Dying for Life: Cambridge is breaking a taboo to talk death
First there were the Death Cafes, now plans are in place for a festival covering that most taboo of subjects.
But the Dying for Life Festival, which will take place in Cambridge on Saturday, May 13, is far from a ‘Death Fest’ and more of a celebration of living.
The concept emerged, say the organisers, at the Death Cafes in Cambridge, meetings which aim not only to get people talking about death, but also make the most of their lives.
The cafes have been running for 18 months and the festival will expand their work into areas such as art as well as conversations and ideas about dying and death, and the impact it can have on the way we choose to live our lives.
The free festival, which will be one of many events happening all over the country as part of Dying Matters Awareness Week, starts at 10am at the Friends’ Meeting House on Jesus Lane.
Sessions will include a one-woman show, a workshop about ‘everything you always wanted to know about death but were afraid to ask’, a chance to talk openly about suicide, a session on advance planning for end of life and ideas about dying which will consider what psychologists, philosophers and different religions have to say on the subject.
Visitors will also have the chance to view a display of skeletons and human bones, an art exhibition examining what we can learn about our own mortality and a demonstration of tissue preservation.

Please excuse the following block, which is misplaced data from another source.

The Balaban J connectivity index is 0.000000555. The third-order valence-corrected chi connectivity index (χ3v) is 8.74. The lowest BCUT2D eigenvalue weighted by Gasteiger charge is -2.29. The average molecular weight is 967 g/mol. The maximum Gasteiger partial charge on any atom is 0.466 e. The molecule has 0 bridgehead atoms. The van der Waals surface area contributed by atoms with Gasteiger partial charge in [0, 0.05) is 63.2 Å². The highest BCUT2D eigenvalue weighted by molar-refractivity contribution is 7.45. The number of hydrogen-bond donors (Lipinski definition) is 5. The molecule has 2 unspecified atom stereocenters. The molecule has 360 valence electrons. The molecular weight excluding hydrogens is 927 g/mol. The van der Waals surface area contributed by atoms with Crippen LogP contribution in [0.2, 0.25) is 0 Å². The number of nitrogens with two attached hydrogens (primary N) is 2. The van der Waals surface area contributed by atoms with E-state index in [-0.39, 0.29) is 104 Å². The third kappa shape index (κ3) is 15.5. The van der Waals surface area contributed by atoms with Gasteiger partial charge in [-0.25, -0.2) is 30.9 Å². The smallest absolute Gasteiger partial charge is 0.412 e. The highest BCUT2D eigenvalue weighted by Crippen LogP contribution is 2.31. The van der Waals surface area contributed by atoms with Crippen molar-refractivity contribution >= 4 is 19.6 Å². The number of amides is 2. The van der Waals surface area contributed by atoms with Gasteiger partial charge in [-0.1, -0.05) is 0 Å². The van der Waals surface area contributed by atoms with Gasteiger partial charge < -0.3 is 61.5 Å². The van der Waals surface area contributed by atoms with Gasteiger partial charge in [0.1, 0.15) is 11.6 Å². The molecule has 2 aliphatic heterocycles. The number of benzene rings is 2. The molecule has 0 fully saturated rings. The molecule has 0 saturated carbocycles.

Co-organiser Penny Hall told the Cambridge Independent: “We’re really delighted that so many interesting speakers and contributors will be giving their time to take part in this festival, offering us the opportunity to think about and talk about many aspects of death and dying.
“Although the theme of the festival is death and dying, what we’re really talking about is life – the mere act of bringing into our awareness the fact of our own mortality can have an impact on the way we live our lives.
“In some ways there really are no experts here – each and every one of us will come with our own experiences, ideas and feelings on this subject, and there’s such a richness in being together in a space where we are allowed to talk about this often still taboo subject. We warmly welcome anyone who is interested to join us, whether for a short visit or the whole day.”
For full details about the festival, which is sponsored by Woodland Wishes Natural Burials, Miller Sands Solicitors and the Arts Council England, visit dyingforlife.co.uk.